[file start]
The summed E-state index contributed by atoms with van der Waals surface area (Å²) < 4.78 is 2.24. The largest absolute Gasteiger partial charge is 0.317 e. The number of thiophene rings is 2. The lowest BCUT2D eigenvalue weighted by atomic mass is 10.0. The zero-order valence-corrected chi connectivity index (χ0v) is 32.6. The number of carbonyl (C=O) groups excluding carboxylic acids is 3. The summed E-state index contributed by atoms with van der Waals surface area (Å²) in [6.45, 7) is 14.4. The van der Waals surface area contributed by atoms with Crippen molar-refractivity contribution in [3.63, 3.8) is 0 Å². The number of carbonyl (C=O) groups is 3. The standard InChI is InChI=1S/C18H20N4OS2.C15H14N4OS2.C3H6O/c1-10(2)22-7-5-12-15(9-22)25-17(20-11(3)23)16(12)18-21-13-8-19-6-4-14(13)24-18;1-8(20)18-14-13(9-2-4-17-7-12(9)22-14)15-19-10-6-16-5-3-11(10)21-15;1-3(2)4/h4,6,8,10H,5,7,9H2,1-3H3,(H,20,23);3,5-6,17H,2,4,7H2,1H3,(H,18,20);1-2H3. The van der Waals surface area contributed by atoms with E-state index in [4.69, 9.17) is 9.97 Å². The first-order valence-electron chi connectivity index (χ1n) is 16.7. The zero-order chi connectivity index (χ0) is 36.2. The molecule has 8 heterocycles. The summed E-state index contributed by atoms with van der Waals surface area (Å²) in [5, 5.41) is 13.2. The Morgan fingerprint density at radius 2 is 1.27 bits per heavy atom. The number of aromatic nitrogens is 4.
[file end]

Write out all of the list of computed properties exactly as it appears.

The summed E-state index contributed by atoms with van der Waals surface area (Å²) < 4.78 is 2.24. The largest absolute Gasteiger partial charge is 0.317 e. The number of thiophene rings is 2. The lowest BCUT2D eigenvalue weighted by atomic mass is 10.0. The zero-order valence-corrected chi connectivity index (χ0v) is 32.6. The number of carbonyl (C=O) groups excluding carboxylic acids is 3. The summed E-state index contributed by atoms with van der Waals surface area (Å²) in [6.45, 7) is 14.4. The van der Waals surface area contributed by atoms with Crippen molar-refractivity contribution in [3.63, 3.8) is 0 Å². The number of carbonyl (C=O) groups is 3. The standard InChI is InChI=1S/C18H20N4OS2.C15H14N4OS2.C3H6O/c1-10(2)22-7-5-12-15(9-22)25-17(20-11(3)23)16(12)18-21-13-8-19-6-4-14(13)24-18;1-8(20)18-14-13(9-2-4-17-7-12(9)22-14)15-19-10-6-16-5-3-11(10)21-15;1-3(2)4/h4,6,8,10H,5,7,9H2,1-3H3,(H,20,23);3,5-6,17H,2,4,7H2,1H3,(H,18,20);1-2H3. The van der Waals surface area contributed by atoms with E-state index in [4.69, 9.17) is 9.97 Å². The first-order valence-electron chi connectivity index (χ1n) is 16.7. The zero-order chi connectivity index (χ0) is 36.2. The molecule has 8 heterocycles. The summed E-state index contributed by atoms with van der Waals surface area (Å²) in [5, 5.41) is 13.2. The Morgan fingerprint density at radius 2 is 1.27 bits per heavy atom. The number of aromatic nitrogens is 4.